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MIN@TOR: Gose wins it with a walk-off single in 10th

TORONTO -- The Blue Jays and Twins are playing a meaningless three-game set, at least as far as the standings are concerned, to close out a 2012 season that both teams would rather forget.

But to the Blue Jays, these games matter, even if they can't finish better than fourth place in the American League East. Toronto was down to its final out in the ninth inning, but refused to hand Minnesota a victory.

Yan Gomes forced extra innings with a solo homer in the ninth inning before Anthony Gose propelled the Blue Jays to a 6-5 win over the Twins with a walk-off single in the 10th in front of a season-low crowd of 12,359 to kick off the final series of the year at Rogers Centre on Monday.

"That's pretty special, to actually contribute in that way to help the team win," said Gose, who recorded the first walk-off hit of his career with his first hit of the game. "It felt real special."

Adeiny Hechavarria started off the 10th-inning rally with a one-out single to right field. Hechavarria was able to advance to second base after Twins reliever Brian Duensing threw a wild pitch with pinch-hitter J.P. Arencibia at the plate.

Arencibia ended up striking out, but Twins catcher Drew Butera was unable to hold on to the ball. After making sure Hechavarria didn't move to third, Butera threw down to first but hit Arencibia, who was called out on the play for running off the baseline. Manager John Farrell came out to argue and was ejected from the game.

That set the stage for Gose, who ripped a 2-2 offering up the middle to score Hechavarria and lead Toronto.

"I was really just trying to put the ball in play and give myself a chance -- wasn't really thinking base hit or anything, just put it in play and find a way to get on," Gose said.

The Blue Jays got a big inning by reliever Brandon Lyon in the top half of the frame to keep the game tied.

Lyon worked out of a one-out, bases-loaded jam in the 10th by getting Butera to pop up to second, before striking out Pedro Florimon to escape the threat.

"We had some chances. But we didn't have good at-bats to get the runs then," Twins manager Ron Gardenhire said.

The heroics began in the ninth inning before Toronto capped things off in the 10th.

Trailing, 5-4, Gomes -- who took over first base in the eighth inning after Adam Lind was lifted for a pinch-runner in the seventh -- sent the game into extras by hitting a 1-0 fastball off Twins closer Glen Perkins over the fence in left field for his fourth home run of the season.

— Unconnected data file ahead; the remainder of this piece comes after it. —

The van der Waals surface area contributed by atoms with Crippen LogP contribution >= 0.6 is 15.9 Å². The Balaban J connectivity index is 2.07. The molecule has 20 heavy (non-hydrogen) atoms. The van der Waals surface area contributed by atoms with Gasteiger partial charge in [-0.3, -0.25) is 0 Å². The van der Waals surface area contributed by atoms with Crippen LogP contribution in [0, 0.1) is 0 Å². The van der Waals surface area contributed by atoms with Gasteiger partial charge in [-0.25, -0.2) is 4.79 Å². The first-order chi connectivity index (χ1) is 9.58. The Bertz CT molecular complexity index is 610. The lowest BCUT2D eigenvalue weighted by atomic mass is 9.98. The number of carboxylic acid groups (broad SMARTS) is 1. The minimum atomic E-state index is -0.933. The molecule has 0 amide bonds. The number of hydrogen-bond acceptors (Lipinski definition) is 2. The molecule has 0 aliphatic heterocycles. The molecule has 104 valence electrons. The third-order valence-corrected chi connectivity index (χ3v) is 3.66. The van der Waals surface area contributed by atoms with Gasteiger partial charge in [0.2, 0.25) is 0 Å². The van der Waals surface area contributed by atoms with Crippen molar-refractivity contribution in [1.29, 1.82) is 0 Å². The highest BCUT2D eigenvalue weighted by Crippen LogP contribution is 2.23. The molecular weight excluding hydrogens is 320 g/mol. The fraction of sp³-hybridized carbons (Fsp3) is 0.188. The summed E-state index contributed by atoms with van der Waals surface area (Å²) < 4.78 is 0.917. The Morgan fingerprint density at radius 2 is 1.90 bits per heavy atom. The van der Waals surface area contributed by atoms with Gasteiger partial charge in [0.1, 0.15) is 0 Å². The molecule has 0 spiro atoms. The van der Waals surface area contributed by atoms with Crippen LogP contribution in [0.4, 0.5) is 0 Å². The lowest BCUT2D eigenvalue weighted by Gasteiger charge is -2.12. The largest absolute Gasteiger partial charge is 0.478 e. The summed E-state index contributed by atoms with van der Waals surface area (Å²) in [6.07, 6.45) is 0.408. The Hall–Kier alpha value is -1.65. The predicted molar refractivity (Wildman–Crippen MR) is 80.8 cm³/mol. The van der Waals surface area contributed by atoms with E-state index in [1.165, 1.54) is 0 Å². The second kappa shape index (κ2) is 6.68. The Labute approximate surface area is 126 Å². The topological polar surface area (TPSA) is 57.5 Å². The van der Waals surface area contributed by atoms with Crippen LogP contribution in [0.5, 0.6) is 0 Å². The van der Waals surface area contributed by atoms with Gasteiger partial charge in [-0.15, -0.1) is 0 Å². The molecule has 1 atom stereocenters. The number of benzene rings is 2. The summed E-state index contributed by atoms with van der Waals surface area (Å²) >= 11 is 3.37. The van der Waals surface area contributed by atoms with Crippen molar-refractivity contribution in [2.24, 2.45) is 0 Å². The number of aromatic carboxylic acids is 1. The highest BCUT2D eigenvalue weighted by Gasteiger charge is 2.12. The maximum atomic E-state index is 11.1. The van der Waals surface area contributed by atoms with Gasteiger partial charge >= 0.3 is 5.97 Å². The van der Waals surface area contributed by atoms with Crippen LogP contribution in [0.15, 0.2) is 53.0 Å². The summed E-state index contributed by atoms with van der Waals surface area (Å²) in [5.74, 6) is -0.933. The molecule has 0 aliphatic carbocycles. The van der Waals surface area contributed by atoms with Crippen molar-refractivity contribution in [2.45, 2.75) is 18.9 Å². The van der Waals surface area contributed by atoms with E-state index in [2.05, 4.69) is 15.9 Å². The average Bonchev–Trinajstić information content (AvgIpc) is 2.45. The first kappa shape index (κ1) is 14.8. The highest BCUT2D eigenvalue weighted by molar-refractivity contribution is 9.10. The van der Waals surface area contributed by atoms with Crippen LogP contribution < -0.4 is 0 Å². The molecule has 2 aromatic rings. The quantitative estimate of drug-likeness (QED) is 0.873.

"I got a good pitch to hit, and hit it pretty well," Gomes said. "I know it sounds like the games don't count, but it really does for everybody here to keep the momentum going for next year and showing kind of what we have going."

Starter Aaron Laffey, who experienced back tightness between starts, labored through five innings of work in his final outing of the season and left down, 4-1.

After getting through the first inning unscathed, Laffey ran into trouble in the second. He walked Chris Parmelee to begin the frame, and then allowed a first-pitch two-run homer to Trevor Plouffe, his 24th of the season, that put the Twins ahead, 2-1.

The following inning, Plouffe got to Laffey again, when he yanked a 3-2 fastball down the left-field line for an RBI double to give the Twins a 3-1 lead.

Laffey had a clean fourth inning before allowing one more in the fifth on an RBI single to Joe Mauer. He finished his final start of the season by allowing four runs -- three earned -- on eight hits, with no walks or strikeouts.

The left-hander was slotted into a rotation that was decimated by injuries in June and delivered at first, going 2-1 over his first six starts and 10 appearances, with a 3.22 ERA. But fatigue caught up to him, and he didn't earn a victory in six starts before picking up a victory his last outing.

Farrell said that Laffey was pitching on "guile and guts" and Laffey, who saw a drop in velocity his past couple starts, admitted he knew he didn't have his best stuff early on in the outing, but was proud of the way his season unfolded.

Laffey felt he needed to prove that he could be a Major League starter after spending the past two seasons pitching out of the bullpen, when he wasn't in the Minor Leagues.

"I've put myself back in that category of being viewed as a starter going forward, and going into next season as a starter as well," said Laffey, who finished with a 4-6 record and 4.56 ERA. "That was really important for me before this season, and really just staying with that mentality all year."

The 27-year-old, who made 22 appearances with Toronto this season -- 16 of them starts -- cracked the 100- inning mark for the second time in his career. His 16 starts match the second most he has made in a season, behind the 19 he made with the Indians in 2009.

"For the most part, I was able to take advantage of the opportunity and get myself back to where I wanted to be," Laffey said.

Lind, who finished the contest 4-for-4, recorded his second four-hit game of the season, and is now batting .298 in 198 at-bats since being recalled from Triple-A Las Vegas at the end of June.

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